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Ian McKenna: The changing advice market – and how advisers have to adapt

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The changing demographics of investment ownership and how advisers might adapt their firms in the light of these was one of the recurring themes of the recent Technology Tools for Today conference in Texas. A series of presenters put forward valuable insights on these subjects and identified that unless firms are proposing to wind down over the next decade or so there is a need to start engaging now with those individuals who will increasingly inherit future wealth.

In presenting Charles Schwab’s view of how technology might affect the industry Neesha Hathi senior vice president of advisor services technology solutions reminded delegates that the iPhone, the device that more than any has transformed customer expectations of how they will receive information only emerged in 2007 and that during Q4 2014 no fewer than 34,000 iPhones were sold per hour.

To reinforce the importance of mobile services she cited recent research suggesting that 93 per cent of ultra high-net-worth clients check account balances on mobile devices, with 65 per cent using mobile to research investments.

Schwab’s research has identified that younger investors look for different attributes in advisers. They are likely to be more informed and will ask far more questions. They frequently look for a different type of engagement with advisers, predominantly looking for the adviser to be the validator for conclusions they have already reached. This is distinct from their parent’s generation who have a far higher propensity to delegate decisions. Key characteristics for advisers seeking to attract younger investors were highlighted as “be open, be knowledgeable and be avalable”. Advisers do not have to be on the phone 24/7 but digital services can provide 24/7 access to information when needed.

Another significant driver in the changing market is expected to be that over the next two decades women are expected to become the major income earners. Extensive research by the Boston Consulting Group called the Big Flip was cited.  This specifically predicts that women will become the dominant earners by 2028, based on the correlation between education and income and the fact that about 10 years ago women in higher education began to exceed men. According to BCG this effect is the same across pretty much all of the developed world.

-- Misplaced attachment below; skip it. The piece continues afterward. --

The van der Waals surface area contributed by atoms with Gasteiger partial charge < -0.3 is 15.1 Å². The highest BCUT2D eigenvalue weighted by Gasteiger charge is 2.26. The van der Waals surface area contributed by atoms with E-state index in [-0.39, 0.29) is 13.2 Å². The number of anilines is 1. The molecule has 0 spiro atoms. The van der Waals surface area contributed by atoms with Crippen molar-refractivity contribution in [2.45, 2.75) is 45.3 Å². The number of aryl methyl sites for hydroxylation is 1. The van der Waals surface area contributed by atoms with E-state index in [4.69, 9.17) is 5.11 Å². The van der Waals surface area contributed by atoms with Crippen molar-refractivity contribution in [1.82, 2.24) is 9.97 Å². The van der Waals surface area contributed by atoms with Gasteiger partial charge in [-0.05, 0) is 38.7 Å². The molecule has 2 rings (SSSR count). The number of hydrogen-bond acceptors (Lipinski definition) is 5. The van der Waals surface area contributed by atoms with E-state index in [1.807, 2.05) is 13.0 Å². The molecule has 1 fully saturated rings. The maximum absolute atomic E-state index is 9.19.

Adopting personal financial management tools was highlighted as a significant opportunity for additional client engagement. Schwab research suggests US advisers would like to help clients take more control of their spending and, that if advisers can get permission to access spending information, they can play a positive role in helping to coach clients towards goals. Parallels were drawn with Weight Watchers with questions being asked about what can we learn from their use of points and gamification. 

Fidelity’s David Canter questioned if Moore’s Law has finally reached the advisory space and proceeded to present an impressive array of data on why the landscape for financial advice is likely to change significantly in coming years. Today millennials and Generation X only control 4 per cent of invested assets, but this is set to grow to 50 per cent over the next 20 to 30 years. 

He identified that so-called “robo advisers” are achieving around 125 per cent growth year-on-year. In June they only accounted for about 4 per cent of American investors’ assets but by this June the figure can be expected to be significantly higher.

Canter and several other speakers highlighted the need for advisers to shift their engagement models if they want to attract the next generation of wealthy customers. This should raise major questions for the various consolidation plays being built in the UK who are seeking to attract advisers at least in part by offering older principals a potential exit route.

The consolidators are inevitably being constructed with some form of flotation or other long-term exit. For this to be attractive to investors they need to ensure a digital platform is in place that is capable of supporting ongoing growth of the business. Without this there must be a clear risk of the assets under management going into significant decline in just a few years’ time, thus undermining the value of the business.

Canter suggested embracing a digital offering as a way of servicing the next generation of assets should be seen as a natural progression. He highlighted four key questions to consider:

  • What is your defined target investor? 
  • What services are you going to offer and what differentiators?
  • What infrastructure will you need, how will it link to your CRM and financial planning systems?
  • What is your go-to marketing strategy?

In the run-up to the sunset clause I am hearing reports of increasing numbers of advisers surrendering servicing rights to clients with lower levels of investments. As an alternative advisers could consider how they could build low-cost advice solutions.

Ian McKenna is director of Finance & Technology Research Centre

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